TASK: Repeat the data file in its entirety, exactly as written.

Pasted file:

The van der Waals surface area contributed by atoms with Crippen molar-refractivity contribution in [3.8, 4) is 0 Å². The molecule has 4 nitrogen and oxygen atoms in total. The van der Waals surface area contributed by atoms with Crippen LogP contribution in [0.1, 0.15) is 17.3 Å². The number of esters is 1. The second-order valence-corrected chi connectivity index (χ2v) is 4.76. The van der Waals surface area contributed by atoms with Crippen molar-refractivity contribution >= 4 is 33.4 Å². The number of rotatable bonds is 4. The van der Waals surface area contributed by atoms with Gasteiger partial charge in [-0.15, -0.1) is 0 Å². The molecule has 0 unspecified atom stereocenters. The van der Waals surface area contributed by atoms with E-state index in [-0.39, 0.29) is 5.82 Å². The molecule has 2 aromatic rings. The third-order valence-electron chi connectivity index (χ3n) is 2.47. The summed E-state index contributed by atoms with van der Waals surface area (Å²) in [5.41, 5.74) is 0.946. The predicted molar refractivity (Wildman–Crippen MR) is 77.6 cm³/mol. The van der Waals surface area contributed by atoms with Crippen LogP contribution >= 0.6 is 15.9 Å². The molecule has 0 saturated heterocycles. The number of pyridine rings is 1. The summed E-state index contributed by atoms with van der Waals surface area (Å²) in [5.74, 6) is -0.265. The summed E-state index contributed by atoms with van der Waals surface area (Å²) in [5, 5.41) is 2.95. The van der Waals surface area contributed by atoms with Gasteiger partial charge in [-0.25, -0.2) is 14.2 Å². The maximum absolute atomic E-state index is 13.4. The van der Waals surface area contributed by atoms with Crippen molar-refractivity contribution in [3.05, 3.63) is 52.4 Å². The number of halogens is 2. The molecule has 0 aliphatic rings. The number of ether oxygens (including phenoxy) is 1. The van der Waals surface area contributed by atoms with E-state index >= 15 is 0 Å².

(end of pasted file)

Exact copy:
The van der Waals surface area contributed by atoms with Crippen molar-refractivity contribution in [3.8, 4) is 0 Å². The molecule has 4 nitrogen and oxygen atoms in total. The van der Waals surface area contributed by atoms with Crippen LogP contribution in [0.1, 0.15) is 17.3 Å². The number of esters is 1. The second-order valence-corrected chi connectivity index (χ2v) is 4.76. The van der Waals surface area contributed by atoms with Crippen molar-refractivity contribution >= 4 is 33.4 Å². The number of rotatable bonds is 4. The van der Waals surface area contributed by atoms with Gasteiger partial charge in [-0.15, -0.1) is 0 Å². The molecule has 0 unspecified atom stereocenters. The van der Waals surface area contributed by atoms with E-state index in [-0.39, 0.29) is 5.82 Å². The molecule has 2 aromatic rings. The third-order valence-electron chi connectivity index (χ3n) is 2.47. The summed E-state index contributed by atoms with van der Waals surface area (Å²) in [5.41, 5.74) is 0.946. The predicted molar refractivity (Wildman–Crippen MR) is 77.6 cm³/mol. The van der Waals surface area contributed by atoms with Crippen LogP contribution >= 0.6 is 15.9 Å². The molecule has 0 saturated heterocycles. The number of pyridine rings is 1. The summed E-state index contributed by atoms with van der Waals surface area (Å²) in [5.74, 6) is -0.265. The summed E-state index contributed by atoms with van der Waals surface area (Å²) in [5, 5.41) is 2.95. The van der Waals surface area contributed by atoms with Gasteiger partial charge in [-0.25, -0.2) is 14.2 Å². The maximum absolute atomic E-state index is 13.4. The van der Waals surface area contributed by atoms with Crippen molar-refractivity contribution in [3.05, 3.63) is 52.4 Å². The number of halogens is 2. The molecule has 0 aliphatic rings. The number of ether oxygens (including phenoxy) is 1. The van der Waals surface area contributed by atoms with E-state index >= 15 is 0 Å².